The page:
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© 2019

Cognitive and Metacognitive Problem-Solving Strategies in Post-16 Physics

A Case Study Using Action Research

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Table of contents

  1. Front Matter
    Pages i-ix
  2. Ronald Mazorodze, Michael J. Reiss
    Pages 1-5
  3. Ronald Mazorodze, Michael J. Reiss
    Pages 7-39
  4. Ronald Mazorodze, Michael J. Reiss
    Pages 41-57
  5. Ronald Mazorodze, Michael J. Reiss
    Pages 59-124
  6. Ronald Mazorodze, Michael J. Reiss
    Pages 125-142

About this book

Introduction

This book reports on a study on physics problem solving in real classrooms situations.
Problem solving plays a pivotal role in the physics curriculum at all levels. However, physics students’ performance in problem solving all too often remains limited to basic routine problems, with evidence of poor performance in solving problems that go beyond equation retrieval and substitution. Adopting an action research methodology, the study bridges the `research-practical divide´ by explicitly teaching physics problem-solving strategies through collaborative group problem-solving sessions embedded within the curriculum. Data were collected using external assessments and video recordings of individual and collaborative group problem-solving sessions by 16-18 year-olds. The analysis revealed a positive shift in the students’ problem-solving patterns, both at group and individual level. Students demonstrated a deliberate, well-planned deployment of the taught strategies. The marked positive shifts in collaborative competences, cognitive competences, metacognitive processing and increased self-efficacy are positively correlated with attainment in problem solving in physics. However, this shift proved to be due to different mechanisms triggered in the different students.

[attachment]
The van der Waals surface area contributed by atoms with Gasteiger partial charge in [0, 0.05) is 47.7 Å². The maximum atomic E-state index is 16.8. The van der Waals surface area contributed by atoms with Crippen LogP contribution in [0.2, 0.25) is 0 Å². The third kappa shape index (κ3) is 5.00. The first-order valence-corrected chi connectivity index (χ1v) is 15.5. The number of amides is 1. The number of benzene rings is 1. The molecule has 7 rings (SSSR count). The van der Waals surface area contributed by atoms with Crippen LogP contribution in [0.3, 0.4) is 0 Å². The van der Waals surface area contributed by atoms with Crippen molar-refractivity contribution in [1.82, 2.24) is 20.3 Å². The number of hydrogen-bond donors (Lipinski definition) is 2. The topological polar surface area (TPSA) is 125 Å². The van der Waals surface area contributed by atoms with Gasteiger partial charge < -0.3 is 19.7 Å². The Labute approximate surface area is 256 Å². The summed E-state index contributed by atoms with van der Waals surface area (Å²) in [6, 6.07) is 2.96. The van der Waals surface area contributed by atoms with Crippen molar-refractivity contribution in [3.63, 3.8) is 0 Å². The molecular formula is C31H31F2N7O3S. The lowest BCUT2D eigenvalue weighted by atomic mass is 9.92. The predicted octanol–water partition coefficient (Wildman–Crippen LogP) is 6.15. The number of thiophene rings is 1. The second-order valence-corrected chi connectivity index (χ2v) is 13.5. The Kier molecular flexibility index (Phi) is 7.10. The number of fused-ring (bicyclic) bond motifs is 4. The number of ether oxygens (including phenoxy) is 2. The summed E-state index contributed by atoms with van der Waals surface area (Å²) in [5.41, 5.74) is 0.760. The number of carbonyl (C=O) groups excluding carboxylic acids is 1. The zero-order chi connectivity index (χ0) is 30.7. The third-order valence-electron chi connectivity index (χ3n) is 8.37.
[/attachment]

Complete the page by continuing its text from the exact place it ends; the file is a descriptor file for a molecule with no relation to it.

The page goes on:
Keywords

Teaching Adolescents Post-16 Physics Problem Solving Patterns Problem Solving Strategies Strategy Instruction Physics Course Physics Problem Solving Teaching Physics Research on Physics Problem Solving

Authors and affiliations

  1. 1.University of SuffolkSuffolkUK
  2. 2.Institute of EducationUniversity College LondonLondonUK

About the authors

Ronald Mazorodze is a Senior Lecturer in Education at the University of Suffolk, Associate Lecturer with the UCL’s College of Leadership and Learning and Visiting Science Education Lecturer with the University of Greenwich. Ronald has taught Physics in Cuba and Africa as well as conducting research and publishing on Physics problem solving with a focus on collaboration, metacognition and strategy instruction. 

Michael J. Reiss is Professor of Science Education at UCL Institute of Education, University College London, a Fellow of the Academy of Social Sciences and Visiting Professor at the Universities of Kiel and York and the Royal Veterinary College. The former Director of Education at the Royal Society, he is a member of the Nuffield Council on Bioethics and has written extensively about curricula, pedagogy and assessment in science education and has directed a very large number of research, evaluation and consultancy projects over the past twenty five years funded by UK Research Councils, Government Departments, charities and international agencies.

Bibliographic information